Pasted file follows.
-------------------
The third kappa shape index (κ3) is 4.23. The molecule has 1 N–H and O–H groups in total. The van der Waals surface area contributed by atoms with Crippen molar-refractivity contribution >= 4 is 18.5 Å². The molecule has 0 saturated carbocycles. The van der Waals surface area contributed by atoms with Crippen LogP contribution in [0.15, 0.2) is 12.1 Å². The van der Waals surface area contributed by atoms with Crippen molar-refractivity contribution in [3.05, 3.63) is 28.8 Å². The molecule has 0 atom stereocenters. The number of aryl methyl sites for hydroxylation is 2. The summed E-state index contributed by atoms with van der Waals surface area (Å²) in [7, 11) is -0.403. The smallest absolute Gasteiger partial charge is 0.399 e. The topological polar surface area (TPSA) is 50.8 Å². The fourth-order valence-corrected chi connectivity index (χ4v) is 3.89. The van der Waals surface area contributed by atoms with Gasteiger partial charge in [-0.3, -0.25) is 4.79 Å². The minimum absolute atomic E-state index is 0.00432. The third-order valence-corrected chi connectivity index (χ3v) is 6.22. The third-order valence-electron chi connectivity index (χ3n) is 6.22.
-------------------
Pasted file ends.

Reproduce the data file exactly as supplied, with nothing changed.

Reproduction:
The third kappa shape index (κ3) is 4.23. The molecule has 1 N–H and O–H groups in total. The van der Waals surface area contributed by atoms with Crippen molar-refractivity contribution >= 4 is 18.5 Å². The molecule has 0 saturated carbocycles. The van der Waals surface area contributed by atoms with Crippen LogP contribution in [0.15, 0.2) is 12.1 Å². The van der Waals surface area contributed by atoms with Crippen molar-refractivity contribution in [3.05, 3.63) is 28.8 Å². The molecule has 0 atom stereocenters. The number of aryl methyl sites for hydroxylation is 2. The summed E-state index contributed by atoms with van der Waals surface area (Å²) in [7, 11) is -0.403. The smallest absolute Gasteiger partial charge is 0.399 e. The topological polar surface area (TPSA) is 50.8 Å². The fourth-order valence-corrected chi connectivity index (χ4v) is 3.89. The van der Waals surface area contributed by atoms with Gasteiger partial charge in [-0.3, -0.25) is 4.79 Å². The minimum absolute atomic E-state index is 0.00432. The third-order valence-corrected chi connectivity index (χ3v) is 6.22. The third-order valence-electron chi connectivity index (χ3n) is 6.22.